In that respect, the Black Hills is about as well connected as it gets. It’s the pulsing heart of the state’s tourism industry.

The biggest South Dakota tourism event of them all? The Sturgis Motorcycle Rally.

The Sturgis rally regularly draws hundreds of thousands of bikers and fans from across the nation and world to the town, population 6,800. On the menu: races, rock shows, parties and tours of the area via motorcycle.

This year at least half a million people flocked to the rally, according to preliminary tallies. The City of Sturgis partnered with regional health system Monument Health to offer visitors free COVID-19 self-test kits.

But the virus-friendly events were legion. People stood shoulder to shoulder, no masks in sight, to watch a show in Outlaw Square in Deadwood. They drank shoulder to shoulder in Sturgis bars such as The Knuckle Saloon and the Loud American Roadhouse.

At the Buffalo Chip campground and venue, thousands partied with Kid Rock, ZZ Top and Corey Taylor of the band Slipknot (Taylor tested positive for COVID-19 shortly afterward).

The bonfire

People sing and dance at a rock concert on Thursday, Aug. 5, 2021, in Sturgis, S.D. The Sturgis Motorcycle Rally started Friday, even as coronavirus cases rose in South Dakota. (AP Photo/Stephen Groves)

July in South Dakota was so quiet in pandemic terms, state officials stopped reporting daily statistics, releasing data weekly instead.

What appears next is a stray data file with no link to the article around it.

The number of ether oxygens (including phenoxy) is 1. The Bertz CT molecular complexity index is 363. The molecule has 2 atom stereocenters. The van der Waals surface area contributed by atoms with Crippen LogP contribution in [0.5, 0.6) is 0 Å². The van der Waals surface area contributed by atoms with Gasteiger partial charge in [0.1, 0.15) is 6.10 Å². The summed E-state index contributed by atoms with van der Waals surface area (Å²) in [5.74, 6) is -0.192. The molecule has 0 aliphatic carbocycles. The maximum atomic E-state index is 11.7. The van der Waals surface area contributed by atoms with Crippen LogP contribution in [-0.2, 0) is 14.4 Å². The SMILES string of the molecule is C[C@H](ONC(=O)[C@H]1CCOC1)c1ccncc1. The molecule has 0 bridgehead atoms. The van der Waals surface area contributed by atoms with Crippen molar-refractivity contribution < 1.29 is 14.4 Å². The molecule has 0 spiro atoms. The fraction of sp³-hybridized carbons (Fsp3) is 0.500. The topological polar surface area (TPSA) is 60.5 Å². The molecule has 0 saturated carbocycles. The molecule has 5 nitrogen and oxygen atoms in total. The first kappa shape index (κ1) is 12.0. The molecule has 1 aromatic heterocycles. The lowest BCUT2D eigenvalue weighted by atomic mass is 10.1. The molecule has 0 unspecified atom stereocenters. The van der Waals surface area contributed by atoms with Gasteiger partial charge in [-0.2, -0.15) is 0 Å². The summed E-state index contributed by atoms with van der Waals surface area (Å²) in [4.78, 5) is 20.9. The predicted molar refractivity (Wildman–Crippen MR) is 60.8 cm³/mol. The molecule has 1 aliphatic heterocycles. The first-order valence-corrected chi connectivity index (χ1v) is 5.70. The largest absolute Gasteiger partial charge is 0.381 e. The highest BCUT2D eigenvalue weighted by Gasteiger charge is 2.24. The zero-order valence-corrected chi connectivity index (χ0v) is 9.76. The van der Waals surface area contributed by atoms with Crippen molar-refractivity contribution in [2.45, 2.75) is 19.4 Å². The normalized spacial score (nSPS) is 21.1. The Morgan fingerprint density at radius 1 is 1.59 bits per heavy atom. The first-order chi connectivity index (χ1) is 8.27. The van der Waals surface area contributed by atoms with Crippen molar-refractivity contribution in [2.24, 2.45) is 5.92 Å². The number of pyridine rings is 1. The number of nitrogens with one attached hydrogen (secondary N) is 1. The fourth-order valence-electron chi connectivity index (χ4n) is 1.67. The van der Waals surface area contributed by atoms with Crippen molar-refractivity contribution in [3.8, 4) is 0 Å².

Then came August. The number of new cases a week more than doubled, then more than doubled that number two weeks later.

COVID-19 is surging again, and the Black Hills is ground zero. Of the 10 South Dakota counties with the most new COVID-19 cases per capita, six are in the Black Hills or just adjacent. The remainder are elsewhere in the western half of the state.

Meade County, home to Sturgis, was No. 1 in per capita new cases and hospitalizations, but other counties in the area weren’t far behind.

The number of people with severe cases of COVID-19 began to swamp local hospitals. On Friday, Rapid City based Monument Health said it was “extremely busy” with virus patients and was setting up makeshift ICU rooms and shifting around staff to handle demand.

“The vast majority of these patients are unvaccinated,” it said.

Monument, which has yet to require its staff get vaccinated against COVID-19, posted dozens of staff needs on travel nurse staffing websites — mostly ICU, emergency room and other critical care positions. It was willing to pay up to $6,018 a week for critical response nurses to staff its ICU, it said.

Despite the worsening surge, Sturgis city officials on Thursday issued a defiant statement in the face of negative state and national media coverage. They partially blamed the higher case counts on expanded testing, and said new South Dakota cases had peaked on Aug. 16, the day after the rally concluded, an inaccurate claim easily debunked by easily available state data.

“There are individuals in the national media who are determined to mischaracterize the event,” they said in their statement. “The safety of the event was best illustrated through the smiles on the faces of national press who enjoyed the event.”